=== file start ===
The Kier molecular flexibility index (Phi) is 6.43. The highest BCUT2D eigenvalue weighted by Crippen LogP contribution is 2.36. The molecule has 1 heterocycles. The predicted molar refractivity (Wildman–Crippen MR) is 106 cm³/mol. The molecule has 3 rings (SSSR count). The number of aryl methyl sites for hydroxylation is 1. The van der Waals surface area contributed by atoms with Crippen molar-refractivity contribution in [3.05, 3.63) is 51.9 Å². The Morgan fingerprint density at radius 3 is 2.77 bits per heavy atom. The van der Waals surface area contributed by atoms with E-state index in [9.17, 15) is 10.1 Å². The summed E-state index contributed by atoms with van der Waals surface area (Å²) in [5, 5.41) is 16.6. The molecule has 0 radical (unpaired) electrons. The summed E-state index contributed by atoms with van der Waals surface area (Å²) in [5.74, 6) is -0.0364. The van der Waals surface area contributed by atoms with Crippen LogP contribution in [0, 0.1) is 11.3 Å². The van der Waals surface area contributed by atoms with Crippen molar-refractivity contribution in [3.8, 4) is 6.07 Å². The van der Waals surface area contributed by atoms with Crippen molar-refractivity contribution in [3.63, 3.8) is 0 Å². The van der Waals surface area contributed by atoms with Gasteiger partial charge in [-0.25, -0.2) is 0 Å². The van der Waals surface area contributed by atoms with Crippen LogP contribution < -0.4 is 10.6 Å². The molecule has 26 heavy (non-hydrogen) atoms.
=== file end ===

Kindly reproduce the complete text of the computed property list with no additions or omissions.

The Kier molecular flexibility index (Phi) is 6.43. The highest BCUT2D eigenvalue weighted by Crippen LogP contribution is 2.36. The molecule has 1 heterocycles. The predicted molar refractivity (Wildman–Crippen MR) is 106 cm³/mol. The molecule has 3 rings (SSSR count). The number of aryl methyl sites for hydroxylation is 1. The van der Waals surface area contributed by atoms with Crippen molar-refractivity contribution in [3.05, 3.63) is 51.9 Å². The Morgan fingerprint density at radius 3 is 2.77 bits per heavy atom. The van der Waals surface area contributed by atoms with E-state index in [9.17, 15) is 10.1 Å². The summed E-state index contributed by atoms with van der Waals surface area (Å²) in [5, 5.41) is 16.6. The molecule has 0 radical (unpaired) electrons. The summed E-state index contributed by atoms with van der Waals surface area (Å²) in [5.74, 6) is -0.0364. The van der Waals surface area contributed by atoms with Crippen LogP contribution in [0, 0.1) is 11.3 Å². The van der Waals surface area contributed by atoms with Crippen molar-refractivity contribution in [3.8, 4) is 6.07 Å². The van der Waals surface area contributed by atoms with Crippen molar-refractivity contribution in [3.63, 3.8) is 0 Å². The van der Waals surface area contributed by atoms with Gasteiger partial charge in [-0.25, -0.2) is 0 Å². The van der Waals surface area contributed by atoms with Crippen LogP contribution < -0.4 is 10.6 Å². The molecule has 26 heavy (non-hydrogen) atoms.